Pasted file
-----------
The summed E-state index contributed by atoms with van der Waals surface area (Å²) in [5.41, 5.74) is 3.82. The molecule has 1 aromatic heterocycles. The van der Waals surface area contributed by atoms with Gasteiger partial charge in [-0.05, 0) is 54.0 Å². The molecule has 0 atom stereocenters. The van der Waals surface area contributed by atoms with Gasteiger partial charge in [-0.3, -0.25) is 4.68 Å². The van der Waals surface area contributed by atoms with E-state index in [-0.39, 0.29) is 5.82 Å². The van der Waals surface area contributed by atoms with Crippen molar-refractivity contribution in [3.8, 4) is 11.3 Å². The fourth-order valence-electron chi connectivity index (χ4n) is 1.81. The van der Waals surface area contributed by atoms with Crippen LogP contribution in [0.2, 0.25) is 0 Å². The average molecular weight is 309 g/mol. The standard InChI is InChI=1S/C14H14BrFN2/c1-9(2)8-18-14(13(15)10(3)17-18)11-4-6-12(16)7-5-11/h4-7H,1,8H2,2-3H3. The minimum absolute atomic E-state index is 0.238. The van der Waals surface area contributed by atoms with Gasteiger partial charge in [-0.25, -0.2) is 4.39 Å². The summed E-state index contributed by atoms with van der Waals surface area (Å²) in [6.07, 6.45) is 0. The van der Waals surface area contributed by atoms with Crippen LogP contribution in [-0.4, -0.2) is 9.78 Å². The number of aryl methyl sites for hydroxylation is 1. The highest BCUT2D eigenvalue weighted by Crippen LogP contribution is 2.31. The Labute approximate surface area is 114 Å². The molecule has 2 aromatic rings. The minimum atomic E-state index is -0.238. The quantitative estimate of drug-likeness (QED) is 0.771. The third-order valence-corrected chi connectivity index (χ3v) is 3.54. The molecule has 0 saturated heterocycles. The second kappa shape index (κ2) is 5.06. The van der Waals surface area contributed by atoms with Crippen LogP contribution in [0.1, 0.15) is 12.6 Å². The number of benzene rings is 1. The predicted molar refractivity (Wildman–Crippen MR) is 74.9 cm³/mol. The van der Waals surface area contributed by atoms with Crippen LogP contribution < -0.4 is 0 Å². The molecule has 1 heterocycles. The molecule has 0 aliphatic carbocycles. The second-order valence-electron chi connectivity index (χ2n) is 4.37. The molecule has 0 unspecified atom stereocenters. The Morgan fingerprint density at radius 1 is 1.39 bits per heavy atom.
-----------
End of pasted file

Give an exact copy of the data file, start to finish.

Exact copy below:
The summed E-state index contributed by atoms with van der Waals surface area (Å²) in [5.41, 5.74) is 3.82. The molecule has 1 aromatic heterocycles. The van der Waals surface area contributed by atoms with Gasteiger partial charge in [-0.05, 0) is 54.0 Å². The molecule has 0 atom stereocenters. The van der Waals surface area contributed by atoms with Gasteiger partial charge in [-0.3, -0.25) is 4.68 Å². The van der Waals surface area contributed by atoms with E-state index in [-0.39, 0.29) is 5.82 Å². The van der Waals surface area contributed by atoms with Crippen molar-refractivity contribution in [3.8, 4) is 11.3 Å². The fourth-order valence-electron chi connectivity index (χ4n) is 1.81. The van der Waals surface area contributed by atoms with Crippen LogP contribution in [0.2, 0.25) is 0 Å². The average molecular weight is 309 g/mol. The standard InChI is InChI=1S/C14H14BrFN2/c1-9(2)8-18-14(13(15)10(3)17-18)11-4-6-12(16)7-5-11/h4-7H,1,8H2,2-3H3. The minimum absolute atomic E-state index is 0.238. The van der Waals surface area contributed by atoms with Gasteiger partial charge in [-0.25, -0.2) is 4.39 Å². The summed E-state index contributed by atoms with van der Waals surface area (Å²) in [6.07, 6.45) is 0. The van der Waals surface area contributed by atoms with Crippen LogP contribution in [-0.4, -0.2) is 9.78 Å². The number of aryl methyl sites for hydroxylation is 1. The highest BCUT2D eigenvalue weighted by Crippen LogP contribution is 2.31. The Labute approximate surface area is 114 Å². The molecule has 2 aromatic rings. The minimum atomic E-state index is -0.238. The quantitative estimate of drug-likeness (QED) is 0.771. The third-order valence-corrected chi connectivity index (χ3v) is 3.54. The molecule has 0 saturated heterocycles. The second kappa shape index (κ2) is 5.06. The van der Waals surface area contributed by atoms with Crippen LogP contribution in [0.1, 0.15) is 12.6 Å². The number of benzene rings is 1. The predicted molar refractivity (Wildman–Crippen MR) is 74.9 cm³/mol. The van der Waals surface area contributed by atoms with Crippen LogP contribution < -0.4 is 0 Å². The molecule has 1 heterocycles. The molecule has 0 aliphatic carbocycles. The second-order valence-electron chi connectivity index (χ2n) is 4.37. The molecule has 0 unspecified atom stereocenters. The Morgan fingerprint density at radius 1 is 1.39 bits per heavy atom.